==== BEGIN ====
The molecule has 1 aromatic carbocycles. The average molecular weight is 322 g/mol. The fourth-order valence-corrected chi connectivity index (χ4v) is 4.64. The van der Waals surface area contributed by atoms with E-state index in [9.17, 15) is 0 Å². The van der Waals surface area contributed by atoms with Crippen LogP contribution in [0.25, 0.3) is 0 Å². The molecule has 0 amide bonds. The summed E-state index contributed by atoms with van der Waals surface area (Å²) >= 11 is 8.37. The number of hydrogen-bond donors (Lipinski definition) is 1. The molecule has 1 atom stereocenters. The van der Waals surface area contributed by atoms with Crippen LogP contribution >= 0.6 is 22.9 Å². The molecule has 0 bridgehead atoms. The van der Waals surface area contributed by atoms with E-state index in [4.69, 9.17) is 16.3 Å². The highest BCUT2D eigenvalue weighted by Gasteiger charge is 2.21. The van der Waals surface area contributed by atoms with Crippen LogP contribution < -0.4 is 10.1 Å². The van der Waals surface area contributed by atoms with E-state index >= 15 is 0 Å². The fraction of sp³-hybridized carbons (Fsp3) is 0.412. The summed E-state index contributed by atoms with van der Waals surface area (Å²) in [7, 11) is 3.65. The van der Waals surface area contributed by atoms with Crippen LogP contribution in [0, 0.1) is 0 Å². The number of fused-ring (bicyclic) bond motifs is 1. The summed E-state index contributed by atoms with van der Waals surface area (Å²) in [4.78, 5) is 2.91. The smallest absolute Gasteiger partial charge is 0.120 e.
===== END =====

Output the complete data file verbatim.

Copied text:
The molecule has 1 aromatic carbocycles. The average molecular weight is 322 g/mol. The fourth-order valence-corrected chi connectivity index (χ4v) is 4.64. The van der Waals surface area contributed by atoms with E-state index in [9.17, 15) is 0 Å². The van der Waals surface area contributed by atoms with Crippen LogP contribution in [0.25, 0.3) is 0 Å². The molecule has 0 amide bonds. The summed E-state index contributed by atoms with van der Waals surface area (Å²) >= 11 is 8.37. The number of hydrogen-bond donors (Lipinski definition) is 1. The molecule has 1 atom stereocenters. The van der Waals surface area contributed by atoms with Crippen LogP contribution >= 0.6 is 22.9 Å². The molecule has 0 bridgehead atoms. The van der Waals surface area contributed by atoms with E-state index in [4.69, 9.17) is 16.3 Å². The highest BCUT2D eigenvalue weighted by Gasteiger charge is 2.21. The van der Waals surface area contributed by atoms with Crippen LogP contribution < -0.4 is 10.1 Å². The van der Waals surface area contributed by atoms with E-state index >= 15 is 0 Å². The fraction of sp³-hybridized carbons (Fsp3) is 0.412. The summed E-state index contributed by atoms with van der Waals surface area (Å²) in [7, 11) is 3.65. The van der Waals surface area contributed by atoms with Crippen LogP contribution in [0, 0.1) is 0 Å². The number of fused-ring (bicyclic) bond motifs is 1. The summed E-state index contributed by atoms with van der Waals surface area (Å²) in [4.78, 5) is 2.91. The smallest absolute Gasteiger partial charge is 0.120 e.